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Figure 25 | Journal of Cardiovascular Magnetic Resonance

Figure 25

From: Cardiovascular magnetic resonance physics for clinicians: part I

Figure 25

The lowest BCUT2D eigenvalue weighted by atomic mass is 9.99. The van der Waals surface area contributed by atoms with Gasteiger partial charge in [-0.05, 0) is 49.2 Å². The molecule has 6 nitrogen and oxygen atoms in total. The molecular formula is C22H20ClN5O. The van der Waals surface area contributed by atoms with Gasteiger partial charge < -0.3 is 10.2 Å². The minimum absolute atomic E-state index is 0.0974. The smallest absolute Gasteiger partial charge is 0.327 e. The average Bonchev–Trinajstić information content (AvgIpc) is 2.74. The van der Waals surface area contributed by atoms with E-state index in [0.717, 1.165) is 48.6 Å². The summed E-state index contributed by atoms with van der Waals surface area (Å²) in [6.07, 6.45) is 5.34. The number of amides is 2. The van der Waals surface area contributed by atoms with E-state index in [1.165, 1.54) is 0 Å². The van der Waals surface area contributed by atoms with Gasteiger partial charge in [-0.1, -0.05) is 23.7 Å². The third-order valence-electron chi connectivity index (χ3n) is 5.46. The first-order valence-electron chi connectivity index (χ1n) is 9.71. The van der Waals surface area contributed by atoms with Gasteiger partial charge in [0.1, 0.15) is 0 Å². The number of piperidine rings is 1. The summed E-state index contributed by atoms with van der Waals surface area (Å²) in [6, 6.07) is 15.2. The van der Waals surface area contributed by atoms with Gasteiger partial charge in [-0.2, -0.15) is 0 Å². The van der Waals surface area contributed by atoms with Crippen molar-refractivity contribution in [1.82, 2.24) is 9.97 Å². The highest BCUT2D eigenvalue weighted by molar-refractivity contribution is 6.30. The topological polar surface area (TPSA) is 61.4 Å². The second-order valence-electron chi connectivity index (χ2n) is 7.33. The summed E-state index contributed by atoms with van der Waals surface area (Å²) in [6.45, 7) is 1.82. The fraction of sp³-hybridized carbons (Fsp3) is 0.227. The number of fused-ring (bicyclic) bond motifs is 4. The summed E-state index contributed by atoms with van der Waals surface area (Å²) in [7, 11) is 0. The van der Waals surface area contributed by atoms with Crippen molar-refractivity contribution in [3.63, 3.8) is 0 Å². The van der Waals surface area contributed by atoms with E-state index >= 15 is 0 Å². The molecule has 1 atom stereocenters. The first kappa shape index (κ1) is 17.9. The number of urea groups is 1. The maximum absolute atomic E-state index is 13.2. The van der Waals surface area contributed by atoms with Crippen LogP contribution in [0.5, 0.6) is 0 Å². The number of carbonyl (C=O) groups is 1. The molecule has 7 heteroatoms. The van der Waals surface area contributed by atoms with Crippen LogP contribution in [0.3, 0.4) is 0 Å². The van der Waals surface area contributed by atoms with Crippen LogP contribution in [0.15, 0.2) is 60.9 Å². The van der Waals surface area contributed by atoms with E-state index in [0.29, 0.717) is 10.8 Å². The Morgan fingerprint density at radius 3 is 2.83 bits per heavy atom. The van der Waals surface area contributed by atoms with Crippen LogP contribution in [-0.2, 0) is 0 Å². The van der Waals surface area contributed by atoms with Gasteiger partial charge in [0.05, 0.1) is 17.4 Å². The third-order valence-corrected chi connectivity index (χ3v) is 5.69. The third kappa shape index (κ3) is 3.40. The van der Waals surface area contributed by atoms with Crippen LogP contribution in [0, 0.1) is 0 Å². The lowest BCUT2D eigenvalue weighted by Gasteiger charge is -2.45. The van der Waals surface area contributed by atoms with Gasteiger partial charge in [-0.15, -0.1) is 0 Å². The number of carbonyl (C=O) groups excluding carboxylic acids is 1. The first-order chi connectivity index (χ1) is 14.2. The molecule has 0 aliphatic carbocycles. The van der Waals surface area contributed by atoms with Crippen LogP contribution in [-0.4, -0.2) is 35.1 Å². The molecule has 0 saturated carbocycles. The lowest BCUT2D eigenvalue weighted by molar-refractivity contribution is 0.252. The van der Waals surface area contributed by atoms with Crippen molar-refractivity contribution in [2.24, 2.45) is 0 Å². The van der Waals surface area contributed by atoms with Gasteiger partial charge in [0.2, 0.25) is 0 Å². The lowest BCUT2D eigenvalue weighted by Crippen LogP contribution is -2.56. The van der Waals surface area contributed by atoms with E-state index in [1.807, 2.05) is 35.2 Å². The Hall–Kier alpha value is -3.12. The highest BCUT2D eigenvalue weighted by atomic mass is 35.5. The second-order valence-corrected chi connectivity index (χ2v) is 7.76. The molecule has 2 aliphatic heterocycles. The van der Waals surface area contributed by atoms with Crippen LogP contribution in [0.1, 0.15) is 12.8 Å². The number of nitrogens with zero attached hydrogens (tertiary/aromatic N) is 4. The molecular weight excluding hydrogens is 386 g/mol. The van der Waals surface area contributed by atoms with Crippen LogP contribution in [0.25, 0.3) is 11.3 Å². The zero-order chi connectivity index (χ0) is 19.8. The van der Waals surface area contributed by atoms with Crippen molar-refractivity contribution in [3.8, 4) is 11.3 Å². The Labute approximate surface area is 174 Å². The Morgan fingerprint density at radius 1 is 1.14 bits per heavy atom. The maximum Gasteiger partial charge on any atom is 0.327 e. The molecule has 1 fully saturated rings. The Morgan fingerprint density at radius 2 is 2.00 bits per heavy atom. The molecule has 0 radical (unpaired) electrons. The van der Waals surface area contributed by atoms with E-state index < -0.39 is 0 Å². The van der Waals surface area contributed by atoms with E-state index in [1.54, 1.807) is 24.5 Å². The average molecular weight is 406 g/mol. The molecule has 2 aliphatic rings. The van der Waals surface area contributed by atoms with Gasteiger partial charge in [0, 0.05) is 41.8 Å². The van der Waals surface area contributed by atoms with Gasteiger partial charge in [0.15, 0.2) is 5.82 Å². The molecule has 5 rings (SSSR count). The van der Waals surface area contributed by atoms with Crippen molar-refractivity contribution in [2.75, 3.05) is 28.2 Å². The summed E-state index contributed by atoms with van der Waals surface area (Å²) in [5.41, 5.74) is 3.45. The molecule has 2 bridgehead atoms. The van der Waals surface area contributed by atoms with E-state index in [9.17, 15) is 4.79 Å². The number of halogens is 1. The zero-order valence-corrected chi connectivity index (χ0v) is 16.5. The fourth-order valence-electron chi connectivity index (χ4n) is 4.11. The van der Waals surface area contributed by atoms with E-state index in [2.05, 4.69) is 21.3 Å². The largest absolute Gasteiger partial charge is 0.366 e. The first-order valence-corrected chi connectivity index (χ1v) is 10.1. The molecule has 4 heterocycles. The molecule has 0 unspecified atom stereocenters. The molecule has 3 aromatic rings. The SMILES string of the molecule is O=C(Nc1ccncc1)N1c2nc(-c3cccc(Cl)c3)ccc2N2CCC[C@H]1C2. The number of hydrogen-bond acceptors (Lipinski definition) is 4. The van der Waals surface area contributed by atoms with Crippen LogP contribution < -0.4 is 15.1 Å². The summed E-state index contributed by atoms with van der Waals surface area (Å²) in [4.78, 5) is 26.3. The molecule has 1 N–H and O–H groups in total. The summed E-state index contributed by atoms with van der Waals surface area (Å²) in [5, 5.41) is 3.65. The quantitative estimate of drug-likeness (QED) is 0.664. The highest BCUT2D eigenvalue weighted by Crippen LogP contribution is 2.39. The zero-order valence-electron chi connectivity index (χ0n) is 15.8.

Cine gradient echo imaging: ECG triggering versus retrospective ECG gating. Cine imaging is achieved by acquiring data for a single slice location at multiple time points throughout the cardiac cycle. Multiple images are then reconstructed at the corresponding time points, known as cardiac phases. These images are then viewed as a movie to allow the visualisation of cardiac motion and blood flow patterns. ECG triggering (top) initiates the data acquisition of the first cardiac phase immediately after the R-wave and acquires a predetermined number of cardiac phases. The data acquisition must stop before the end of the cardiac cycle to allow detection of the next R-wave. This results in the last part of the cardiac cycle not being imaged. Retrospective ECG gating (bottom) acquires data continuously and records the temporal position of the acquired data relative to the R-wave. The acquisition continues until k-space is filled for a sufficient number of time points and the data is sorted into cardiac phases retrospectively. This approach allows data to be assigned accurately to the end of the cardiac cycle, ensuring the whole of the cardiac cycle is imaged.

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